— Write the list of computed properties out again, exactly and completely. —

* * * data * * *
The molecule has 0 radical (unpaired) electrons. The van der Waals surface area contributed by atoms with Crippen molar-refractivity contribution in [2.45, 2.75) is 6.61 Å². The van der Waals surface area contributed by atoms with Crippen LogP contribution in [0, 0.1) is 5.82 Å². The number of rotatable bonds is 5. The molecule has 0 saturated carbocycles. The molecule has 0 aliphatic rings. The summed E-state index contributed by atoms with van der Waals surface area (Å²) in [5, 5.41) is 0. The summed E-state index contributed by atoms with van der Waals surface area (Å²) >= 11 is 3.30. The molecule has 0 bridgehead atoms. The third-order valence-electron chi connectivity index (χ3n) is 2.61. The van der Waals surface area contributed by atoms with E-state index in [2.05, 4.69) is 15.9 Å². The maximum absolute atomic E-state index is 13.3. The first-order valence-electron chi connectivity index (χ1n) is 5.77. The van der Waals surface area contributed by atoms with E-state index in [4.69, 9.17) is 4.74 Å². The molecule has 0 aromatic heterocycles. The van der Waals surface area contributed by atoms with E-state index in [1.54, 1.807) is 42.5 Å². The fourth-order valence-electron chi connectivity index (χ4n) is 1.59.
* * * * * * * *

The molecule has 0 radical (unpaired) electrons. The van der Waals surface area contributed by atoms with Crippen molar-refractivity contribution in [2.45, 2.75) is 6.61 Å². The van der Waals surface area contributed by atoms with Crippen LogP contribution in [0, 0.1) is 5.82 Å². The number of rotatable bonds is 5. The molecule has 0 saturated carbocycles. The molecule has 0 aliphatic rings. The summed E-state index contributed by atoms with van der Waals surface area (Å²) in [5, 5.41) is 0. The summed E-state index contributed by atoms with van der Waals surface area (Å²) >= 11 is 3.30. The molecule has 0 bridgehead atoms. The third-order valence-electron chi connectivity index (χ3n) is 2.61. The van der Waals surface area contributed by atoms with E-state index in [2.05, 4.69) is 15.9 Å². The maximum absolute atomic E-state index is 13.3. The first-order valence-electron chi connectivity index (χ1n) is 5.77. The van der Waals surface area contributed by atoms with E-state index in [4.69, 9.17) is 4.74 Å². The molecule has 0 aromatic heterocycles. The van der Waals surface area contributed by atoms with E-state index in [1.54, 1.807) is 42.5 Å². The fourth-order valence-electron chi connectivity index (χ4n) is 1.59.